The servants' hall is divided by a strict social hierarchy, dominated by the head housekeeper Mrs. Wilson (Helen Mirren). She maintains a hostile relationship with the head cook, Mrs. Croft (Eileen Atkins). Mary is immediately intrigued by Lord Stockbridge's valet, Robert Parks (Clive Owen), who is new to service and was raised in an orphanage. The head housemaid, Elsie (Emily Watson), takes a kindly interest in the naive Mary and guides her through the complexities of being in domestic service.

Sir William is an extremely rich industrialist, and much of the company are dependent on him in one way or another. Commander Meredith is in on the verge of bankruptcy and is outraged when Sir William announces he intends to withdraw his investment in Meredith's latest business venture. Lady Sylvia reveals to her aunt that William may stop paying Lady Trentham's allowance. Freddie Nesbitt was having an affair with Sir Williams' daughter Isobel, and is blackmailing her to keep the secret of an aborted pregnancy. Likewise, Rupert Standish is trying to romance Isobel for her money.

The next morning the men go out early on a pheasant shoot, and Sir William is slightly injured by a stray birdshot. Later, the ladies join the gentlemen for an outdoor luncheon on the estate grounds, where Commander Meredith pleads with Sir William not to back out of the investment.

Dinner that evening is tense and sombre. As the conversation progresses, tempers flare and Lady Sylvia attacks Sir William, implying that he was a First World War profiteer. Elsie rises to his defence, breaking the class barrier, and thus revealing her affair with Sir William to everyone at the table. Everyone watches in shocked silence at this indiscretion, and Elsie hurries from the room—knowing that she will be dismissed.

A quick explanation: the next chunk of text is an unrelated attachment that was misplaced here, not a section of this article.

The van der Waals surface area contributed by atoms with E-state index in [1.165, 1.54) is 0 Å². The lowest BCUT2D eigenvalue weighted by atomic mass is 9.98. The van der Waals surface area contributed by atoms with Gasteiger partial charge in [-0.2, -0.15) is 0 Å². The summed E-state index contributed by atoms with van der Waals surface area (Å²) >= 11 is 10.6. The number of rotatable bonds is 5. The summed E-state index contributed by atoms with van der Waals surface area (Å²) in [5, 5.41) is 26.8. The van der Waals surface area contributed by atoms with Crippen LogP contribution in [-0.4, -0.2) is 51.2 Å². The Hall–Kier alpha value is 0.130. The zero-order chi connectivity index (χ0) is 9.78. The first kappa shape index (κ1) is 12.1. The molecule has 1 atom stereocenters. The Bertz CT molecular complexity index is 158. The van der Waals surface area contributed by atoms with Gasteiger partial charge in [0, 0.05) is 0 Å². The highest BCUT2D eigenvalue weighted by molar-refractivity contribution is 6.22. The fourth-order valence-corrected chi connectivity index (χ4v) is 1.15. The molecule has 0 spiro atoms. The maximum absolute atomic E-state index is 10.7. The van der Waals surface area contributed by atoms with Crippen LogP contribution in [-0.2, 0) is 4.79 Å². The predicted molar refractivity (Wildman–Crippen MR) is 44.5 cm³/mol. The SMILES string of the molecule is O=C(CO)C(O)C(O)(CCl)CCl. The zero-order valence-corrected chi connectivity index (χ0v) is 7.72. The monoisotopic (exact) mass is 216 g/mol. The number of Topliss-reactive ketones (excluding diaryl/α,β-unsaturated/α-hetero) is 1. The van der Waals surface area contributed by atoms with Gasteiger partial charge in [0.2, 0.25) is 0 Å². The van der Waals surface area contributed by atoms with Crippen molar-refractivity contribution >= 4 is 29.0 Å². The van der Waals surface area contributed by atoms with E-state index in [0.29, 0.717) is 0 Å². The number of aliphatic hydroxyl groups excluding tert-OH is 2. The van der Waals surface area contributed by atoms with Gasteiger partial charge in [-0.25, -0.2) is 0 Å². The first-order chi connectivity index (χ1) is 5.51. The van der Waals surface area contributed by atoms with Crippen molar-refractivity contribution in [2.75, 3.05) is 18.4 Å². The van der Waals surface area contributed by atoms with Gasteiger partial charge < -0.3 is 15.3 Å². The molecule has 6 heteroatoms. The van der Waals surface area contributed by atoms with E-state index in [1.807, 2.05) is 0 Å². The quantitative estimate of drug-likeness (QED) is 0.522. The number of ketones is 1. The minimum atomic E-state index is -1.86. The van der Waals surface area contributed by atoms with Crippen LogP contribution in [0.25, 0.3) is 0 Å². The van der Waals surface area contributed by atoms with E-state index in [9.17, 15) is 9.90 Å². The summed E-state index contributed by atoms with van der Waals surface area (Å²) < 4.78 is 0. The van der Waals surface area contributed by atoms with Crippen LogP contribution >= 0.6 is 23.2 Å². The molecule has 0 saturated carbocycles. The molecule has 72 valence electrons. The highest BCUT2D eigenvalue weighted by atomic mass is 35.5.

Sir William abruptly storms away from the dinner table and goes to the library, where the housekeeper, Mrs. Wilson (Helen Mirren) brings him coffee. He demands a glass of whisky instead. Lady Sylvia asks Mr. Novello to entertain the guests. During the concert, George (Richard E. Grant, first footman), Parks, Mr. Nesbitt and Commander Meredith disappear. An unknown person goes to the library and stabs Sir William as he sits slumped in his chair, apparently sleeping.

Minutes later, Lady Stockbridge goes to the library to entice Sir William to return to the party and her screams bring everyone to the room. Commander Meredith and Mr. Nesbitt do not offer an explanation of their disappearances, while George says he was fetching milk for the coffee service and Parks claims to have been fetching hot water bottles.

Inspector Thompson (Stephen Fry) and Constable Dexter (Ron Webster) arrive to investigate the murder. Dexter suggests that Sir William was already dead when he was stabbed. It is eventually discovered that Sir William was poisoned before being stabbed. Inspector Thompson uncovers a complex web of resentments between the guests and Sir William, realizing that almost everyone had a motive to murder him.